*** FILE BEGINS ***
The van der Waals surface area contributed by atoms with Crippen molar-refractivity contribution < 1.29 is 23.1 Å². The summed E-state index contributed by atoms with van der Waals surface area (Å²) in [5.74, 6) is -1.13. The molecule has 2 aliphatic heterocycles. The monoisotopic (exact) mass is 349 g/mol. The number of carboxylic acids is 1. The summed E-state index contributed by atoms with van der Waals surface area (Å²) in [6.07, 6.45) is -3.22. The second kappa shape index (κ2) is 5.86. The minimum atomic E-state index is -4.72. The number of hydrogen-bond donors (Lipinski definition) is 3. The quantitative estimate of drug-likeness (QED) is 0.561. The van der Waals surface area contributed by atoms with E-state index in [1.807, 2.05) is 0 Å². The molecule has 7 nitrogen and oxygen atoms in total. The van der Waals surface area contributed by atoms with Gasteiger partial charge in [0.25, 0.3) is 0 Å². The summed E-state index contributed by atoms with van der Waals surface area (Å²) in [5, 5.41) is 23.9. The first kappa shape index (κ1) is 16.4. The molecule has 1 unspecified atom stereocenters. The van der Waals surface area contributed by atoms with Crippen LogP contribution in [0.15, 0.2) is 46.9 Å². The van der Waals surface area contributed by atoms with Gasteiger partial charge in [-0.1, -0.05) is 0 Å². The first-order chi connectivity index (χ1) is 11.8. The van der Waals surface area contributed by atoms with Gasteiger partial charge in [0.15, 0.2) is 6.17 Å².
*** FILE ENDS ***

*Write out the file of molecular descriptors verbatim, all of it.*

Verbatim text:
The van der Waals surface area contributed by atoms with Crippen molar-refractivity contribution < 1.29 is 23.1 Å². The summed E-state index contributed by atoms with van der Waals surface area (Å²) in [5.74, 6) is -1.13. The molecule has 2 aliphatic heterocycles. The monoisotopic (exact) mass is 349 g/mol. The number of carboxylic acids is 1. The summed E-state index contributed by atoms with van der Waals surface area (Å²) in [6.07, 6.45) is -3.22. The second kappa shape index (κ2) is 5.86. The minimum atomic E-state index is -4.72. The number of hydrogen-bond donors (Lipinski definition) is 3. The quantitative estimate of drug-likeness (QED) is 0.561. The van der Waals surface area contributed by atoms with E-state index in [1.807, 2.05) is 0 Å². The molecule has 7 nitrogen and oxygen atoms in total. The van der Waals surface area contributed by atoms with Gasteiger partial charge in [0.25, 0.3) is 0 Å². The summed E-state index contributed by atoms with van der Waals surface area (Å²) in [5, 5.41) is 23.9. The first kappa shape index (κ1) is 16.4. The molecule has 1 unspecified atom stereocenters. The van der Waals surface area contributed by atoms with Crippen LogP contribution in [0.15, 0.2) is 46.9 Å². The van der Waals surface area contributed by atoms with Gasteiger partial charge in [-0.1, -0.05) is 0 Å². The first-order chi connectivity index (χ1) is 11.8. The van der Waals surface area contributed by atoms with Gasteiger partial charge in [0.15, 0.2) is 6.17 Å².